Water for more than two million people in Shanghai was once again threatened by an invasion of salt tide last week at the Yangtze River estuary. This is the season for salt tides.
Disruption of supply and tainted water were averted, however, by emergency measures -- cutting Yangtze supply and replenishing it from local reservoirs so customers were not affected.
The annual salt tide problem is expected to be solved when a much bigger reservoir at the mouth of the Yangtze River -- the Qingcaosha Reservoir is put into use next year.
The new reservoir means a change in Shanghai's main water source from the Huangpu River to the Yangtze River, which generally has better water quality.
A new reservoir is by no means the long-term answer to the city's chronic lack of clean water.
Yangtze River water now accounts for about 20 percent of the city's total supply, while the Huangpu River contributes 80 percent.
The new Qingcaosha Reservoir, to be completed by year's end, is expected to supply 7.19 million cubic meters of tap water daily for about 10 million people, over half of the city, as Shanghai Daily reported early last month.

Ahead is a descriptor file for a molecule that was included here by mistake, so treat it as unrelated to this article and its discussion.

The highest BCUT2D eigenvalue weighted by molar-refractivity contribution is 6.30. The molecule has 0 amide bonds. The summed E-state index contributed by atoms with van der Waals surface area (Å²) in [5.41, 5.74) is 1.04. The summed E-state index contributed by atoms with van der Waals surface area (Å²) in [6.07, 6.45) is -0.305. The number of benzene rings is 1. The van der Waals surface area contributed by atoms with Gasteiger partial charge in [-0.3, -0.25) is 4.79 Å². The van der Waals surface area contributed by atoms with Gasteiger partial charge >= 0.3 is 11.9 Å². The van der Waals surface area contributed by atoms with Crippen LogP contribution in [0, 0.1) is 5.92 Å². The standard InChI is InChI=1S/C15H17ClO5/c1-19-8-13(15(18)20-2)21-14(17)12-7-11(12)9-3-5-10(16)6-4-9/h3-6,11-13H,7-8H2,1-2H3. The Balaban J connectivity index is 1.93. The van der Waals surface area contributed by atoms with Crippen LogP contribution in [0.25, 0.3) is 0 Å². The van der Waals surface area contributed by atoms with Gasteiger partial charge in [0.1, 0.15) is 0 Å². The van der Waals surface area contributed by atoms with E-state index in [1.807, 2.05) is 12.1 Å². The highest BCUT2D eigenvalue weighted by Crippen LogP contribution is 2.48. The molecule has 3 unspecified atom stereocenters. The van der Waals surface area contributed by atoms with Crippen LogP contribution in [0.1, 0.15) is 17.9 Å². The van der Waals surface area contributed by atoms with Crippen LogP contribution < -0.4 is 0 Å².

"Due to its huge storage capacity, it will hardly be affected by the salt tide," water expert Zhu Jianrong to Shanghai Daily. Zhu is professor of the State's Key Laboratory of Estuarine and Coastal Research at East China Normal University.
The reservoir capacity will ensure a normal water supply for up to 68 days without drawing from the Yangtze River - nearly 10 times the capacity of the reservoir currently in use at the mouth of the Yangtze River that supplies water for Shanghai.
However, the new reservoir with limited water inflow and outflow could also mean an outbreak of polluting blue-green algae, expert Li Jianhua told Shanghai Daily. He is deputy director of the Key Laboratory of the Yangtze Water Environment (Ministry of Education), Tongji University.
"With a single inlet and outlet the water flow would greatly slow down," he said, providing conditions for possible algae growth.
Another problem is silt.
"The water from Yangtze River carries huge amounts of silts, and its accumulation will soon reduce storage capacity of the Qingcaosha Reservoir," warned Wang Tianhou, professor of Life Sciences of East China Normal University.
As the new reservoir is far from the city center, the constant pumping of water requires huge consumption of energy, and construction of pipelines could cause damage to the natural environment.
Shanghai in the lower reaches of the Yangtze River is vulnerable to sudden pollution accidents in the upper reaches of the river.